Dallas Cowboys Potential 2012 Draft Pick: David DeCastro, G, Stanford
I started off this year’s Potential Draft Picks Series by analyzing Alabama DE/OLB Courtney Upshaw, and many of you might have been surprised to learn I see a borderline second-round talent. The Cowboys have so many holes on defense, though, that they might value Upshaw’s versatility.
If the organization decides to upgrade the offense, the interior line has to be the top priority. I personally think the Cowboys should move Doug Free to guard and/or sign Carl Nicks. Those ideas have both drawn sharp criticism and praise, with a lot of you remarking that you would love to see Dallas draft the feature of this article.
Let me be clear that David DeCastro has been the only guard I have studied in detail this offseason. I spent a few hours watching as many games of his as I could, though, and I feel I have a very strong grasp on his abilities. Here is why I believe DeCastro is the top guard prospect of the last five years. . .
I will admit I had no idea DeCastro was so dominant. I must have watched 500 plays of his, and I cannot find a major weakness. DeCastro is 6’5”, 310 pounds with a frame that can add size. Although he doesn’t have elite strength, he still anchors well and uses superb leverage and hand placement to ward off defenders. Most draftniks claim he is better as a run blocker than in pass protection, but I think he is equally stout in both phases of the game.
As a run blocker, DeCastro can do it all. He fires off the ball well and can drive defenders back, yet he still has the agility and quickness to get to the second level. He can pull, blocking well on counters and tosses. When he is in the open field, his head is on a swivel in an effort to lay someone out (as at the 3:50 and 7:06 marks in the first video below). Thus, DeCastro is versatile as a run blocker in that he can play with power or finesse. That’s a rare trait.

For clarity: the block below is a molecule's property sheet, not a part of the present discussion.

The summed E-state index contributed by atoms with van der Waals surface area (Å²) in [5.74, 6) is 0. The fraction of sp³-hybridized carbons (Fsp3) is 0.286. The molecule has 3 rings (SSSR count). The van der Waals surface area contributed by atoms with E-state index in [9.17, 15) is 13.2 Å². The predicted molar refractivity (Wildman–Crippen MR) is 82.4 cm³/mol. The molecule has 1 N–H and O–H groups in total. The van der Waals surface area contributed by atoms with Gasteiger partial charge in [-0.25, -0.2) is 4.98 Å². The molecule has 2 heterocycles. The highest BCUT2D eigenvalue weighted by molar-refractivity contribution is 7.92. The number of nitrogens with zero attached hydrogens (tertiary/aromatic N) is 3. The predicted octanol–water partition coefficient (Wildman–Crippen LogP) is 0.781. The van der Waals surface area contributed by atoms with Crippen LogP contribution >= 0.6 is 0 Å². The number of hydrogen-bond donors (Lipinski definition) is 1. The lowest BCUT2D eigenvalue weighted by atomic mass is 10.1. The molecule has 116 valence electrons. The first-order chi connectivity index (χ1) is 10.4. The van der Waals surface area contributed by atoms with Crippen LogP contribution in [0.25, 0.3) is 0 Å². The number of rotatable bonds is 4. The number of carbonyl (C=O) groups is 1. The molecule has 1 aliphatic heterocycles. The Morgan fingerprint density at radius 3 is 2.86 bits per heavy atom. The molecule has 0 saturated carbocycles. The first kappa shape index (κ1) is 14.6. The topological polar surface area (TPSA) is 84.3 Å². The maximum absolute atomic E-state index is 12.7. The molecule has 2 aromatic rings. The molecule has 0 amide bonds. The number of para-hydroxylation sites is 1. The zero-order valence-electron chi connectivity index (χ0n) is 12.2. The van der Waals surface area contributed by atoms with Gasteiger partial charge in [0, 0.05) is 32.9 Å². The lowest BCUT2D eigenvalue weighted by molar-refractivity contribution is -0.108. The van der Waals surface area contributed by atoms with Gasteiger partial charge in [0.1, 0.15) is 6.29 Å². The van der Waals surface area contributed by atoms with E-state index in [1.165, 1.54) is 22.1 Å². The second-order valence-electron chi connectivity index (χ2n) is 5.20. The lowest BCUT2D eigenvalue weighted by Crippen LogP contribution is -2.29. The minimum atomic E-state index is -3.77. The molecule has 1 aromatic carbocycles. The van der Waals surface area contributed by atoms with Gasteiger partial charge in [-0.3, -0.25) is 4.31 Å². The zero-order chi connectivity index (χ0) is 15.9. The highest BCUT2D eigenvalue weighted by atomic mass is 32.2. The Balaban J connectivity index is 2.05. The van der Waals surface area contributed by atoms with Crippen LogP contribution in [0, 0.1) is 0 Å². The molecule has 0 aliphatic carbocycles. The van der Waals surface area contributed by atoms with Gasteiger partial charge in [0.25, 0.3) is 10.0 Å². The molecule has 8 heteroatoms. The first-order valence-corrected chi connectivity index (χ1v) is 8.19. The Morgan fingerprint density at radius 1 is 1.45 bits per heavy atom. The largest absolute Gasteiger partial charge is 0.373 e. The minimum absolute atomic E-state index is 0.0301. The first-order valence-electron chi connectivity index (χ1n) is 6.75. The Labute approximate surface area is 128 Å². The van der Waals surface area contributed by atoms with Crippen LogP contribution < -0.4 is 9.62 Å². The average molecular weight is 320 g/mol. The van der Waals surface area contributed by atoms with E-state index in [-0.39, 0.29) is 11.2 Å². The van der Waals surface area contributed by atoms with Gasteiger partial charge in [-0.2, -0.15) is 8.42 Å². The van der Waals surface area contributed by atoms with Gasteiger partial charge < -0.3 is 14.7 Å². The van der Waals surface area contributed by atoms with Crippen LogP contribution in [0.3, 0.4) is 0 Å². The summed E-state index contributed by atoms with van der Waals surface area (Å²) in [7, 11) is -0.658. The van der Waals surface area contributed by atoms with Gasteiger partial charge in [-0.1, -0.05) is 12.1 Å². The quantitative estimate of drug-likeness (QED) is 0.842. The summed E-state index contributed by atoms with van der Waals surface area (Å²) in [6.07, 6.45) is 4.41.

In pass protection, DeCastro uses great footwork and hand placement. He always maintains a solid base and mirrors defenders well. If he struggles with something at the next level, it will be mammoth tackles (think the nose in a 3-4). DeCastro plays intelligently, handling stunts and twists with ease and using defenders’ momentum against them. He always, always plays to the whistle (3:15 mark above).
DeCastro is not an extraordinary athlete, but it really doesn’t matter. He’s agile enough to succeed in space, and his mechanics are out of this world. He rarely gets beat, but he finds a way to recover when it happens. He played right guard at Stanford, but he will be an All-Pro-type player wherever he lines up.
DeCastro figures to go near the middle of the first round. I’ve long discussed why offensive guards are extremely undervalued in the draft, as they are vital to the success of an offense (as you saw in Dallas this season), but the premiere players at the position rarely go in the first half of the first round. Since the “Moneyball” era of valuing players has crept into the NFL, guards have consistently offered the most bang for the buck. If Dallas feels Free will regain form with a switch back to right tackle, DeCastro should be their top target.